As illustrated in FIG. 10, a single BamHI fragment hybridizes strongly with cDNA probe EB620 or BB755. In contrast, probe EE680, located downstream of probe BB755, hybridizes with approximately equal efficiency with 14 different BamHI fragments. At most, two of these fragments could be explained by allelic diversity at the su1 gene locus. Twelve other fragments, therefore, contain sequences that are sufficiently complementary in nucleotide sequence to probe EE680 to form heteroduplexes even under the high-stringency conditions used. Probe BE700, located immediately upstream of probe EE680 also detects multiple fragments in the genome. These DNA gel blot data are in agreement with the single hybridization signal obtained using genomic probe BE1000, because all the exons in this genomic interval are contained within cDNA probe BB755.
To characterize the product of the su1 gene locus, SU1, a cDNA clone of the su1 mRNA is obtained. The genomic fragment BE1000 is used as a probe in RNA gel blot analysis and detected a transcript of approximately 2.8 kb in total RNA isolated from wild-type kernels harvested 20 days after pollination. This transcript is more abundant in the polyadenylated RNA fraction than in total RNA, suggesting BE1000 detected the su1 mRNA. A cDNA library constructed from maize endosperm mRNA in a bacteriophage λ vector is screened for hybridization with probe BE1000. In one embodiment, eight hybridizing clones are identified among approximately 200,000 recombinant phage examined. The longest cDNA insert in any of these clones is approximately 2.4-kb. After single plaque purification, the longest cDNA insert is excised from the recombinant bacteriophage and subcloned in phagemid vectors. An additional 280 bp at the 5' end of the cDNA are cloned by polymerase chain reaction (PCR) amplification of the 5' end of the su1 mRNA. Thus the total length of the su1 cDNA clone is approximately 2.7 kb, which, depending on the length of the poly(A) tail, comprises either the complete or nearly complete mRNA sequence.
Transcription of the su1 gene locus is examined in normal kernels and sugary kernels homozygous for various su1 mutations, using as a probe a portion of the su1 cDNA. FIG. 11 illustrates detection of su1 mRNA. Total RNA isolated 20 days after pollination from kernels homozygous for the indicated mutation (10 mg per sample) is separated by electrophoresis and probed with fragment EE1780 from the su1 cDNA. The Su1/Su1 kernels are from two different standard lines, F1 hybrid B77/B79 (right-most lane) and F1 hybrid Q66/Q67 (second lane from the right). Arrows indicate the mobility in the same agarose gel of standards of known nucleotide sequence.
As shown in FIG. 11, that in RNA gel blot analysis the cDNA probe EE1780 detected a 2.8 kb mRNA in normal kernels harvested 20 days after pollination. The transcription pattern is identical to that detected by hybridization with the genomic probe BE1000. The 2.8-kb transcript is missing or severely reduced in concentration in kernels homozygous for su1-R4582::Mu1, su1-R2412, su1-R7110, or su1-R3162, whereas transcripts of about this length are present in kernels homozygous su1-R8064 or su1-Ref at seemingly normal levels.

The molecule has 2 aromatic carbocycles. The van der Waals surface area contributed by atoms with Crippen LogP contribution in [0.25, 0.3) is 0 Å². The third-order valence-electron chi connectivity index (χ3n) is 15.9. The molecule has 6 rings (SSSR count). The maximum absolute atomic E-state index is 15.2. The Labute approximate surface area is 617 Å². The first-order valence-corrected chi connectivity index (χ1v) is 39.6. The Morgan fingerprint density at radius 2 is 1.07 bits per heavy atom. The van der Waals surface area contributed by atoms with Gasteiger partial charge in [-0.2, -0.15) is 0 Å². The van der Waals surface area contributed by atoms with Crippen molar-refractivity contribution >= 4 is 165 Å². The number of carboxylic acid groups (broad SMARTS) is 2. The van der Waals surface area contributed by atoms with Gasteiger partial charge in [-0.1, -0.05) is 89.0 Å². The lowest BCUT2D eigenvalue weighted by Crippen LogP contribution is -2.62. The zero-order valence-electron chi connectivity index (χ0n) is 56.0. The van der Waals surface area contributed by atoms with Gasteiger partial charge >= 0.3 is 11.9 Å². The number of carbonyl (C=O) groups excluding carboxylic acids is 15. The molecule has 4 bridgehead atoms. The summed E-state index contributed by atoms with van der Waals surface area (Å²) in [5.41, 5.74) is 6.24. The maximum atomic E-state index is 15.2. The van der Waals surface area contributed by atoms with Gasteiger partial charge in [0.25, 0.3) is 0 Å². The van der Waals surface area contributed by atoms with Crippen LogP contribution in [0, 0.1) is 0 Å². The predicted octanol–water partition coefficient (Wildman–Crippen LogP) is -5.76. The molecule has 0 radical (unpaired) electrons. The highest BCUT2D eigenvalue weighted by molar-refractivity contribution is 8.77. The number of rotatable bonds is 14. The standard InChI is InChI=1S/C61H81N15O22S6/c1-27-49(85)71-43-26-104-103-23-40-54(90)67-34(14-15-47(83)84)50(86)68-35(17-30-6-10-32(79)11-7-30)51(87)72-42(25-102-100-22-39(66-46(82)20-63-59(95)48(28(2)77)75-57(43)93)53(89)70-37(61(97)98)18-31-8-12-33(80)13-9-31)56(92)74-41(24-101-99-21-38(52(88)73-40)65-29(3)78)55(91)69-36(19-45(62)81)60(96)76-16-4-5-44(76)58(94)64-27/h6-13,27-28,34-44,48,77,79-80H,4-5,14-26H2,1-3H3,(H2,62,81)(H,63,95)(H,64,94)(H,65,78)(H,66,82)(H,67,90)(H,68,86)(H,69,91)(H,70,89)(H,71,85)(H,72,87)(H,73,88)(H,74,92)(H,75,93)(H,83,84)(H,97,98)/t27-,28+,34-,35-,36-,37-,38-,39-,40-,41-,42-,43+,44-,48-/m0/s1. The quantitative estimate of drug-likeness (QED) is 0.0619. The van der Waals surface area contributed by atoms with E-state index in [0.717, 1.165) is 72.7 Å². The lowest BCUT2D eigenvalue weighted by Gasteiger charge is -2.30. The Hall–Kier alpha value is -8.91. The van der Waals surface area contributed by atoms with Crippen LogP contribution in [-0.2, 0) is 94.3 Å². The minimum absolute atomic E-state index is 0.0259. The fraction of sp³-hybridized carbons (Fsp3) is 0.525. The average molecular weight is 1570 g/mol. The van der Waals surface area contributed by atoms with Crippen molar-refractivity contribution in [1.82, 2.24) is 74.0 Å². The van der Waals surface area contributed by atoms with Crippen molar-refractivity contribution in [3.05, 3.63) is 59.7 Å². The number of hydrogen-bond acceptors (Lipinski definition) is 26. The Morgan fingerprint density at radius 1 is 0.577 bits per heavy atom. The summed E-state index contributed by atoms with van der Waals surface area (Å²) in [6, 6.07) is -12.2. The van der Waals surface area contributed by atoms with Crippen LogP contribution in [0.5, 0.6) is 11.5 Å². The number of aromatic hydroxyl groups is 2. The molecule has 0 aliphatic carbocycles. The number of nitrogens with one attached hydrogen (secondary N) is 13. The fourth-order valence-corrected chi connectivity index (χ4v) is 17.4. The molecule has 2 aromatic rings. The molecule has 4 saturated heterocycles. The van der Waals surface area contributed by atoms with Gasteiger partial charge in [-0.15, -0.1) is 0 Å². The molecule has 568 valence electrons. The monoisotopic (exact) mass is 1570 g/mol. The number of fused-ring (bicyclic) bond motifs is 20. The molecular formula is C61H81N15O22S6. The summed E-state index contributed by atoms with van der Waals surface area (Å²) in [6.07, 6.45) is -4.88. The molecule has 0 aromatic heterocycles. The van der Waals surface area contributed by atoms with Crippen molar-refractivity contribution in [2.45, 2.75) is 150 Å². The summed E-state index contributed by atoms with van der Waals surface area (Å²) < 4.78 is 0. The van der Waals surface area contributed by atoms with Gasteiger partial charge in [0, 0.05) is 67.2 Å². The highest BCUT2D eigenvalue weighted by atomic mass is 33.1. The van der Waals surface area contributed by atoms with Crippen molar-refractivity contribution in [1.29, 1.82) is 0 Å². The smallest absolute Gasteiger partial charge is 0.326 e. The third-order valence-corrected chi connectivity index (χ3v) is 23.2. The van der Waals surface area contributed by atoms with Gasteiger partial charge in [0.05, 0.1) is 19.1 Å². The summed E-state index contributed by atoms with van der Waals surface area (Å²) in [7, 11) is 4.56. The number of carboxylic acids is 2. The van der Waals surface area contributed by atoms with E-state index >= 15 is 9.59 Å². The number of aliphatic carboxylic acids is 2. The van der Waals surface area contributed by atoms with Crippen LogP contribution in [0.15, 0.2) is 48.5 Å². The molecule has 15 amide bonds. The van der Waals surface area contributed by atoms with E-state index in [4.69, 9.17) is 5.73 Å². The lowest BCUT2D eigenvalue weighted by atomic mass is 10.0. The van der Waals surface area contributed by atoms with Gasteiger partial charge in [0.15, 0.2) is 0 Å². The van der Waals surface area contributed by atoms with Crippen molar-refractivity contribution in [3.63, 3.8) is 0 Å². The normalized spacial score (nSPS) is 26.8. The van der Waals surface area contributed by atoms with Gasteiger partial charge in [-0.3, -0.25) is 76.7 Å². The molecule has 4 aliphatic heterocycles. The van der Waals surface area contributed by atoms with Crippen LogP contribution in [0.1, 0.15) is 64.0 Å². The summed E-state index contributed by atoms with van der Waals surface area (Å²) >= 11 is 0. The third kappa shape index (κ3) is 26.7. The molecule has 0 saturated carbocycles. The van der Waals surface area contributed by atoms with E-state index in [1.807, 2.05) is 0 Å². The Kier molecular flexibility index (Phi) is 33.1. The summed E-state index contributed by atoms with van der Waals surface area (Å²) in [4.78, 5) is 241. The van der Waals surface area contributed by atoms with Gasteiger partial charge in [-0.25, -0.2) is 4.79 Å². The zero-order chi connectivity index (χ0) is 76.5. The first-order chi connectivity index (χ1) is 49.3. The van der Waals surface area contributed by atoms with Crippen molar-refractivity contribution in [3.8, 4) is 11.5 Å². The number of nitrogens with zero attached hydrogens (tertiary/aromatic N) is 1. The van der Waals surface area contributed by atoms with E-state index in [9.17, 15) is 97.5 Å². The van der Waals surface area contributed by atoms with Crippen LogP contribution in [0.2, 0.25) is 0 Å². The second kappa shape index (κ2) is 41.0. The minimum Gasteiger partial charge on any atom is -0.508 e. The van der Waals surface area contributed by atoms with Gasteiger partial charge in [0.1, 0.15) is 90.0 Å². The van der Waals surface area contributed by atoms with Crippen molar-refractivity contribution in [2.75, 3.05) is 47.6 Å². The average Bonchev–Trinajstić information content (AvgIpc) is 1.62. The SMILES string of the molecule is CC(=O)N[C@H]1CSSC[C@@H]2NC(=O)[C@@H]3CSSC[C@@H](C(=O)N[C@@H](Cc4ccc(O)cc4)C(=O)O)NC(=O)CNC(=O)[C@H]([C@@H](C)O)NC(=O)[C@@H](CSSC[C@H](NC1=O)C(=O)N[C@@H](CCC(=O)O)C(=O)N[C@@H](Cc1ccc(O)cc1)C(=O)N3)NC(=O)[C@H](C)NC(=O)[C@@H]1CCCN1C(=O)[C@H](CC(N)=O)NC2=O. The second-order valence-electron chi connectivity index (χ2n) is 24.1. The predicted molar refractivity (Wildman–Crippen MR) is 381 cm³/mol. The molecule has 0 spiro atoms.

The glutathione S-transferase (GST) gene fusion system (Pharmacia Biotech) can be used for the expression and purification of portions of the protein (SU1 ) coded for by the maize gene sugary1 (su1). The pGEX plasmids designed for this system enable inducible, high-level intracellular expression of genes or gene fragments as fusions with Schistosoma japonicum GST. These vectors carry a multiple cloning region to facilitate fusion of a gene fragment to the C-terminus of GST, a tac promoter inducible by the gratuitous lactose analog IPTG, and an internal lac Iq gene for use in any E. coli host. Because GST binds reversibly and with high affinity to glutathione, purification of a fusion protein can be accomplished by incubation with a glutathione-affinity matrix such as glutathione-agarose.
Two fragments of the su1 cDNA are used to create fusion proteins. The first construct, termed pAR1, comprises an internal 1.8 kb region of the su1 cDNA that when used as a probe in Southern gel blot analyses recognized multiple regions of maize genomic DNA. The second construct, termed pAR2, comprises a smaller 0.6 kb region of the same su1 fragment used in pAR1. This smaller fragment represents a unique region of maize genomic DNA. The vector pGEX-4T-3 (4.97 kb) is chosen for each construct because it contained an EcoRI site in the multiple cloning region that would enable the su1 cDNA to be transcribed in the proper frame.